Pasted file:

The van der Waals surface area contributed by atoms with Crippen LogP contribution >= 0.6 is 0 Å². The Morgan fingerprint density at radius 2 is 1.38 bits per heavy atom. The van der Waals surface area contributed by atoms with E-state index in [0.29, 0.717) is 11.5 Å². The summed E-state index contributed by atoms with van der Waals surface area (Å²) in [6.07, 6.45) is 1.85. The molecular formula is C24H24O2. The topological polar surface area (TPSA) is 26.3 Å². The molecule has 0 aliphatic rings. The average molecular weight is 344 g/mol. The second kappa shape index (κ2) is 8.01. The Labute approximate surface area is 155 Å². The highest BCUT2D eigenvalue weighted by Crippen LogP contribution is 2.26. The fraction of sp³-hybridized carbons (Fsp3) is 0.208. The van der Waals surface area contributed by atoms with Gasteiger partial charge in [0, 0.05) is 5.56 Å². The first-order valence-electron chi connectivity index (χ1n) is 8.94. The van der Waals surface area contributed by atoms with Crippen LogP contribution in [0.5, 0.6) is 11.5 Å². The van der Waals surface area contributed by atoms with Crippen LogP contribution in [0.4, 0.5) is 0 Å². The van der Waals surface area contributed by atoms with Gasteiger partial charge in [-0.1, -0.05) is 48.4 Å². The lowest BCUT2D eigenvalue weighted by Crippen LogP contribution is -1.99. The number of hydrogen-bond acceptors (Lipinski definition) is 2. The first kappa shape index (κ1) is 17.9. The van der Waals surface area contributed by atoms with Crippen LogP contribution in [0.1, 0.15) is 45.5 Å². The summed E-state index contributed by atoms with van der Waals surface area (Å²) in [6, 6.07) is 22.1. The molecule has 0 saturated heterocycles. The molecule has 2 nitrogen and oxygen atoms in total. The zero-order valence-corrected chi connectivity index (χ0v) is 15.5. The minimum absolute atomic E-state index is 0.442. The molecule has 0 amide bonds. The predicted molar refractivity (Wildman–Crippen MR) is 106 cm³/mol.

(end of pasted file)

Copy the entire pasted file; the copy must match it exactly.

The van der Waals surface area contributed by atoms with Crippen LogP contribution >= 0.6 is 0 Å². The Morgan fingerprint density at radius 2 is 1.38 bits per heavy atom. The van der Waals surface area contributed by atoms with E-state index in [0.29, 0.717) is 11.5 Å². The summed E-state index contributed by atoms with van der Waals surface area (Å²) in [6.07, 6.45) is 1.85. The molecular formula is C24H24O2. The topological polar surface area (TPSA) is 26.3 Å². The molecule has 0 aliphatic rings. The average molecular weight is 344 g/mol. The second kappa shape index (κ2) is 8.01. The Labute approximate surface area is 155 Å². The highest BCUT2D eigenvalue weighted by Crippen LogP contribution is 2.26. The fraction of sp³-hybridized carbons (Fsp3) is 0.208. The van der Waals surface area contributed by atoms with Gasteiger partial charge in [0, 0.05) is 5.56 Å². The first-order valence-electron chi connectivity index (χ1n) is 8.94. The van der Waals surface area contributed by atoms with Crippen LogP contribution in [0.5, 0.6) is 11.5 Å². The van der Waals surface area contributed by atoms with Crippen LogP contribution in [0.4, 0.5) is 0 Å². The van der Waals surface area contributed by atoms with Gasteiger partial charge in [-0.1, -0.05) is 48.4 Å². The lowest BCUT2D eigenvalue weighted by Crippen LogP contribution is -1.99. The number of hydrogen-bond acceptors (Lipinski definition) is 2. The first kappa shape index (κ1) is 17.9. The van der Waals surface area contributed by atoms with Crippen LogP contribution in [0.1, 0.15) is 45.5 Å². The summed E-state index contributed by atoms with van der Waals surface area (Å²) in [6, 6.07) is 22.1. The molecule has 0 saturated heterocycles. The molecule has 2 nitrogen and oxygen atoms in total. The zero-order valence-corrected chi connectivity index (χ0v) is 15.5. The minimum absolute atomic E-state index is 0.442. The molecule has 0 amide bonds. The predicted molar refractivity (Wildman–Crippen MR) is 106 cm³/mol.